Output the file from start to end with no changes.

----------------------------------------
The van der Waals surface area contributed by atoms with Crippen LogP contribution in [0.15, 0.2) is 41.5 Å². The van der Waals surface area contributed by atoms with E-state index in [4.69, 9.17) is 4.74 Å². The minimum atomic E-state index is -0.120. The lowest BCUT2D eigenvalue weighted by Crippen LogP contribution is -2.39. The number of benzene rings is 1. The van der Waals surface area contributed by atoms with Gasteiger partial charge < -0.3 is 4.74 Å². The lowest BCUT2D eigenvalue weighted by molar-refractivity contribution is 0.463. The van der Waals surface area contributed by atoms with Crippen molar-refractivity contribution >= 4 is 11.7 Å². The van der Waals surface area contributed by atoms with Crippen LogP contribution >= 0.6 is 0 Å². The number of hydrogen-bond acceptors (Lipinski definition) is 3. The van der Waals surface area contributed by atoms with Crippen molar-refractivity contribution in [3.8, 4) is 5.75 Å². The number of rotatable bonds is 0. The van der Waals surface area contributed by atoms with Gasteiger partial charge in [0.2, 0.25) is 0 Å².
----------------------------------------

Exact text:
The van der Waals surface area contributed by atoms with Crippen LogP contribution in [0.15, 0.2) is 41.5 Å². The van der Waals surface area contributed by atoms with E-state index in [4.69, 9.17) is 4.74 Å². The minimum atomic E-state index is -0.120. The lowest BCUT2D eigenvalue weighted by Crippen LogP contribution is -2.39. The number of benzene rings is 1. The van der Waals surface area contributed by atoms with Gasteiger partial charge < -0.3 is 4.74 Å². The lowest BCUT2D eigenvalue weighted by molar-refractivity contribution is 0.463. The van der Waals surface area contributed by atoms with Crippen molar-refractivity contribution >= 4 is 11.7 Å². The van der Waals surface area contributed by atoms with Crippen LogP contribution >= 0.6 is 0 Å². The number of hydrogen-bond acceptors (Lipinski definition) is 3. The van der Waals surface area contributed by atoms with Crippen molar-refractivity contribution in [3.8, 4) is 5.75 Å². The number of rotatable bonds is 0. The van der Waals surface area contributed by atoms with Gasteiger partial charge in [0.2, 0.25) is 0 Å².